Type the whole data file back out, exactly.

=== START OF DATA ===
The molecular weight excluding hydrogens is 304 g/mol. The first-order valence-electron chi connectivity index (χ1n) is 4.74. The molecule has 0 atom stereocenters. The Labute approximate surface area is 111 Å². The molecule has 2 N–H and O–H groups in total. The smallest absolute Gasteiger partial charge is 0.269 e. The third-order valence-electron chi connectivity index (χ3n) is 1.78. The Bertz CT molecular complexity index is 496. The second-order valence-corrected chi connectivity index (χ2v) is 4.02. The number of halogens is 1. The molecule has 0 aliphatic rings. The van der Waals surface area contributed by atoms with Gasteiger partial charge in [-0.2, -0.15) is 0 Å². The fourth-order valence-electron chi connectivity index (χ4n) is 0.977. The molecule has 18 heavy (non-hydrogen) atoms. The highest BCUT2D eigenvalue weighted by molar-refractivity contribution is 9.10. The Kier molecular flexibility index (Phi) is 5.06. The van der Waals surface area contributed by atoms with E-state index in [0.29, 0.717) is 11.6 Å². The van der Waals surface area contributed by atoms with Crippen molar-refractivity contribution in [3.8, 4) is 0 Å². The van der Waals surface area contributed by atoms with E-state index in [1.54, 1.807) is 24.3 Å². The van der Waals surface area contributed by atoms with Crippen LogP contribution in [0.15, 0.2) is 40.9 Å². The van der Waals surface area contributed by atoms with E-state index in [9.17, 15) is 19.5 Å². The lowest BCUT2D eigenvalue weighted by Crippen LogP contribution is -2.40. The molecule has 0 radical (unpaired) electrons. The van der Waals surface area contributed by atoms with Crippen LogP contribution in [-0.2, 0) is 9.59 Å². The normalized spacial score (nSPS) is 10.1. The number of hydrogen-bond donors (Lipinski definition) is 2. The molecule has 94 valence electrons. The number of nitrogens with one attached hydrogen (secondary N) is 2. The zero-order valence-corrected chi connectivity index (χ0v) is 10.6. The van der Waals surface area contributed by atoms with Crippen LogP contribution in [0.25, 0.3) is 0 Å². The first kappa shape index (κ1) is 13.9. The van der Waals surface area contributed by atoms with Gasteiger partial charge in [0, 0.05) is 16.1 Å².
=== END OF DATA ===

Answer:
The molecular weight excluding hydrogens is 304 g/mol. The first-order valence-electron chi connectivity index (χ1n) is 4.74. The molecule has 0 atom stereocenters. The Labute approximate surface area is 111 Å². The molecule has 2 N–H and O–H groups in total. The smallest absolute Gasteiger partial charge is 0.269 e. The third-order valence-electron chi connectivity index (χ3n) is 1.78. The Bertz CT molecular complexity index is 496. The second-order valence-corrected chi connectivity index (χ2v) is 4.02. The number of halogens is 1. The molecule has 0 aliphatic rings. The van der Waals surface area contributed by atoms with Gasteiger partial charge in [-0.2, -0.15) is 0 Å². The fourth-order valence-electron chi connectivity index (χ4n) is 0.977. The molecule has 18 heavy (non-hydrogen) atoms. The highest BCUT2D eigenvalue weighted by molar-refractivity contribution is 9.10. The Kier molecular flexibility index (Phi) is 5.06. The van der Waals surface area contributed by atoms with E-state index in [0.29, 0.717) is 11.6 Å². The van der Waals surface area contributed by atoms with Crippen molar-refractivity contribution in [3.8, 4) is 0 Å². The van der Waals surface area contributed by atoms with E-state index in [1.54, 1.807) is 24.3 Å². The van der Waals surface area contributed by atoms with Crippen LogP contribution in [0.15, 0.2) is 40.9 Å². The van der Waals surface area contributed by atoms with E-state index in [9.17, 15) is 19.5 Å². The lowest BCUT2D eigenvalue weighted by Crippen LogP contribution is -2.40. The molecule has 0 radical (unpaired) electrons. The van der Waals surface area contributed by atoms with Crippen LogP contribution in [-0.2, 0) is 9.59 Å². The normalized spacial score (nSPS) is 10.1. The number of hydrogen-bond donors (Lipinski definition) is 2. The molecule has 94 valence electrons. The number of nitrogens with one attached hydrogen (secondary N) is 2. The zero-order valence-corrected chi connectivity index (χ0v) is 10.6. The van der Waals surface area contributed by atoms with Crippen LogP contribution in [0.25, 0.3) is 0 Å². The first kappa shape index (κ1) is 13.9. The van der Waals surface area contributed by atoms with Gasteiger partial charge in [0, 0.05) is 16.1 Å².